Palestinian mushroom farm blighted by Israeli occupation
West Bank // When Mahmoud Kuhail thinks about why he decided to open his mushroom farm, the first in the West Bank, he remembers as a young child watching his grandmother picking wild mushrooms in Hebron and Jerusalem.
Decades later and his Amoro Agriculture business was growing enough mushrooms to supply 80 per cent of the Palestinian market.
But that was until three months ago when, slow and costly Israeli customs procedures on imports to the occupied West Bank and an unfair advantage given to their Israeli competitors finally took their toll.
As a result, Amoro has been forced to halt its operations and rethink its strategy. The Palestinian company now faces two options: to shut down its business, or to build its own compost yard that would allow them to become self-reliant.
Amoro, set up by Mr Kuhail and his three partners nearly four years ago, sprang from the absence of local mushrooms in the West Bank. After a year in business, Amoro took over Israel’s monopoly of the Palestinian mushroom market.
“Unfortunately we thought it would be very easy, like any other business, but it turned out to be a very challenging business to operate,” said Mr Kuhail.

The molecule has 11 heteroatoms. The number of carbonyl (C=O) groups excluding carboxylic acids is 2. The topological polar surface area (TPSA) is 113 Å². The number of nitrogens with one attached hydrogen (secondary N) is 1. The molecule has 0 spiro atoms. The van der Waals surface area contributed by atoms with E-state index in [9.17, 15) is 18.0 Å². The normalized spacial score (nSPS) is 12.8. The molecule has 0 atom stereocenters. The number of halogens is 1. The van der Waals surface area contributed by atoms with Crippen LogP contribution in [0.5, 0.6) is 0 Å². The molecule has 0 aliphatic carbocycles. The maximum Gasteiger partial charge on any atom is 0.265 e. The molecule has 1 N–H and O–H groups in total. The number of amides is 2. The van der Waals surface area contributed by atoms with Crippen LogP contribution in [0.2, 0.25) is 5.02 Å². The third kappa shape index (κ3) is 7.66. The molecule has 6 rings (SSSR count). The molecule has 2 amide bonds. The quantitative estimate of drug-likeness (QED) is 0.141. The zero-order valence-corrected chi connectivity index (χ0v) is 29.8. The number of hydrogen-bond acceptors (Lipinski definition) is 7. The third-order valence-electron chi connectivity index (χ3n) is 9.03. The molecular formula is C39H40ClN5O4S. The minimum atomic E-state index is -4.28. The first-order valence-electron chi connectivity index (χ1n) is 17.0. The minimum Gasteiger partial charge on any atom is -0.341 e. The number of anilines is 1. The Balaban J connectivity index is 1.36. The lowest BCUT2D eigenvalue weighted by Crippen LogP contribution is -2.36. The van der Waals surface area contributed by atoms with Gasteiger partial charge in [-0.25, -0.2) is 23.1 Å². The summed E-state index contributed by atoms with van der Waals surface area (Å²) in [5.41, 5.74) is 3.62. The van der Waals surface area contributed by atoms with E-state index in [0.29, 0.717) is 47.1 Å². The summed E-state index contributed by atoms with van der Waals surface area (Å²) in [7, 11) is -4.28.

Amoro used to rely on the Israeli port of Ashdod to import the compost necessary to grow their produce. However, Israeli authorities held the container for 80 days at the port, and made the small mushroom farm pay around 1,200 Israeli Shekels (Dh1,168) per day for storage, and other expenses until it was released.
Israeli mushroom farmers import the same raw materials from the same supplier in Holland as Amoro, but it takes only one or two days for their containers to be processed.
After sitting for three months at the port upon arrival, the quality of Amoro’s compost also decreases.
“In this sense, we can’t compete with the Israeli grower and we can’t sustain our business,” said Mr Kuhail. Furthermore, Israel sells quality B products in the West Bank at the same price as the quality A products they sell in Israel, he explained. “It’s a very lucrative market for Israel to sell their trash into our market,” he said.
Because of the Israeli occupation, Palestinian businesses do not have access to borders and crossing points to import and export their products from the West Bank.
Israeli authorities’ support for their own growers has put Palestinian farmers like himself at a disadvantage, said Mr Kuhail.
The considerable trade deficit between Israel and Palestine — $5.2 billion in 2015 — exacerbates the challenges Palestinian farmers face.
A UN report weighing the effect of Israeli occupation on the Palestinian economy found that “the Gaza Strip and West Bank, including East Jerusalem, remain under Occupation with tight restrictions on the movement of people and goods; systematic erosion and destruction of the productive base; losses of land, water and other natural resources; a fragmented domestic market and separation from international markets”.